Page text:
3. Awesome write up! Fun, inspiring, and educational!

  4. Thank you Justin! It was a lot of fun while I was tinkering with it too!

  5. Update: To the surprise of nobody at all, soldering in the 12 MHz oscillator to the Waveshare USB Blaster completely fixed it. Now it works perfectly in Windows and Linux (in 20.1.1 and earlier).

    It would probably be fine with a 15 or 16 MHz crystal too, based on my RPi Pico testing.

    Also, just to ensure the Pico wasn’t interfering, I tried a 20 MHz oscillator first. The 20 MHz one seemed to work okay for auto identification and erasing, but as soon as I tried to do actual programming it failed with the exact same random problem as the original 25 MHz oscillator.

  6. Thank so much for this write-up, very helpful indeed.
    Since my knowledge is limited in these things, I just wanted to find out, regarding the Waveshare USB Blaster, why you didn’t use the 24mhz oscillator instead so that the pulses are 6mhz, if there is a division by 4 going on there. Would the 24mhz oscillator have still been too fast?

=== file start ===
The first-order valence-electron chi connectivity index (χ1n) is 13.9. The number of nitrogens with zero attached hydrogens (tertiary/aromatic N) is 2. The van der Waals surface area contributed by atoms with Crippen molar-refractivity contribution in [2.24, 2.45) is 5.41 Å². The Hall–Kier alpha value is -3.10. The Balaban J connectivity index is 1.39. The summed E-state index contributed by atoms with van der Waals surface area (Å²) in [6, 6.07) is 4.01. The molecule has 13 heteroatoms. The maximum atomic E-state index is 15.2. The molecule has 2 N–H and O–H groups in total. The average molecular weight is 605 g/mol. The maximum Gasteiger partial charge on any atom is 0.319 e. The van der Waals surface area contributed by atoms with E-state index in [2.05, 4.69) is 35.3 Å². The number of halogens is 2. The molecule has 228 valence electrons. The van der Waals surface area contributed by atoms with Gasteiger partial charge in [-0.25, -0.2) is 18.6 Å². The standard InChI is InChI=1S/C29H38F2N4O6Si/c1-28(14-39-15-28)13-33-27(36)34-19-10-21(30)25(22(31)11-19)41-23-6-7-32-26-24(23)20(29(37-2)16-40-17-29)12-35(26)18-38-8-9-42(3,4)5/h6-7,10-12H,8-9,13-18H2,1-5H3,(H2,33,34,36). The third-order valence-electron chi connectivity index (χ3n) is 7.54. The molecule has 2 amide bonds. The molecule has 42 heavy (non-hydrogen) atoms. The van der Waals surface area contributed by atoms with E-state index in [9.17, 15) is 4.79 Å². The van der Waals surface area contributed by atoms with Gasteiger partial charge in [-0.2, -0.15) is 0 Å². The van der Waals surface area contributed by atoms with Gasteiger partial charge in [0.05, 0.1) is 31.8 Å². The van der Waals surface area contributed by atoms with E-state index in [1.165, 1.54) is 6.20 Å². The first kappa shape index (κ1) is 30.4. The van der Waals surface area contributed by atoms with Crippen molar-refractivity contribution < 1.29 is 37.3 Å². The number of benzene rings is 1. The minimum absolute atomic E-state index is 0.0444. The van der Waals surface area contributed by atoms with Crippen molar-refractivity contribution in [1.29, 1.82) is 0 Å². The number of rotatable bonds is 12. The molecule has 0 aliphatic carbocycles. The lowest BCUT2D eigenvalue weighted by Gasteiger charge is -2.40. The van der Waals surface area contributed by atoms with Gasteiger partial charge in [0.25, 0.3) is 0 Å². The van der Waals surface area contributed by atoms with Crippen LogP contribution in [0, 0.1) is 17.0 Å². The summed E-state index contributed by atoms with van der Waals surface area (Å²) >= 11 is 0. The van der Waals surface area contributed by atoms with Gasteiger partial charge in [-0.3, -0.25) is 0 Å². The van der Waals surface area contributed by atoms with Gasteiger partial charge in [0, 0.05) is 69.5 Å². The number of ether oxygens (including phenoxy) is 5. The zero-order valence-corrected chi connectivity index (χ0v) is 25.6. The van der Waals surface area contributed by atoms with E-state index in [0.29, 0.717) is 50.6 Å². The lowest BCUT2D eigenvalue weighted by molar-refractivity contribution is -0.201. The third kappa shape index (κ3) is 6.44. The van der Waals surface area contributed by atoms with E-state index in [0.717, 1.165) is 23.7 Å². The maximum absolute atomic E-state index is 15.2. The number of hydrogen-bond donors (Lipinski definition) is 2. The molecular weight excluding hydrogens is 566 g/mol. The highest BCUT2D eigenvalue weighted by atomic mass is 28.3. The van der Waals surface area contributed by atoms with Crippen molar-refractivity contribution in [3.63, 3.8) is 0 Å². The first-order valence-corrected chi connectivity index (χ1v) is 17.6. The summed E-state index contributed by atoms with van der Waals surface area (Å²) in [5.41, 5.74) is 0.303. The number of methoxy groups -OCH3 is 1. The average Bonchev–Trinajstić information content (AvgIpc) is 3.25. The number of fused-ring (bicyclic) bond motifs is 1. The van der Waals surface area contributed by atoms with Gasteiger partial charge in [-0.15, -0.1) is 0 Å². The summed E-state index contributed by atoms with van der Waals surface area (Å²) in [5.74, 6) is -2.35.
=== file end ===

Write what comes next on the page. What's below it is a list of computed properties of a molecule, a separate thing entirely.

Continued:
Thanks a bunch!

  7. Hi Sean,

    Thanks for your comment! I was originally just making a wild guess that the 25 vs 24 MHz discrepancy was the root problem, but it seems to be deeper than that. Using the RPi Pico allowed me to experiment. It also didn’t work at 20.83 MHz, and even 17.86 MHz seemed right on the edge of too fast because it would fail sometimes. As a quick way of double-checking my previous work with the Pico, I tried soldering in a 20 MHz oscillator after the replacements arrived, and it didn’t work at that speed, so I didn’t even bother trying a 24 MHz one. The 12 MHz oscillator seems to work great. I suspect something around 15 or 16 MHz would also work. In all honesty, even with a 12 MHz oscillator installed, so the JTAG clock is 3 MHz, programming seems plenty fast to me.

    By the way, I told Waveshare that installing a slower oscillator fixed it in Linux. This morning they replied and said they would pass that info onto their engineering team.

  8. Awesome! Thanks Doug, that’s very helpful. In fact, this whole page has been really useful and I’ve bookmarked it for future reference. 🙂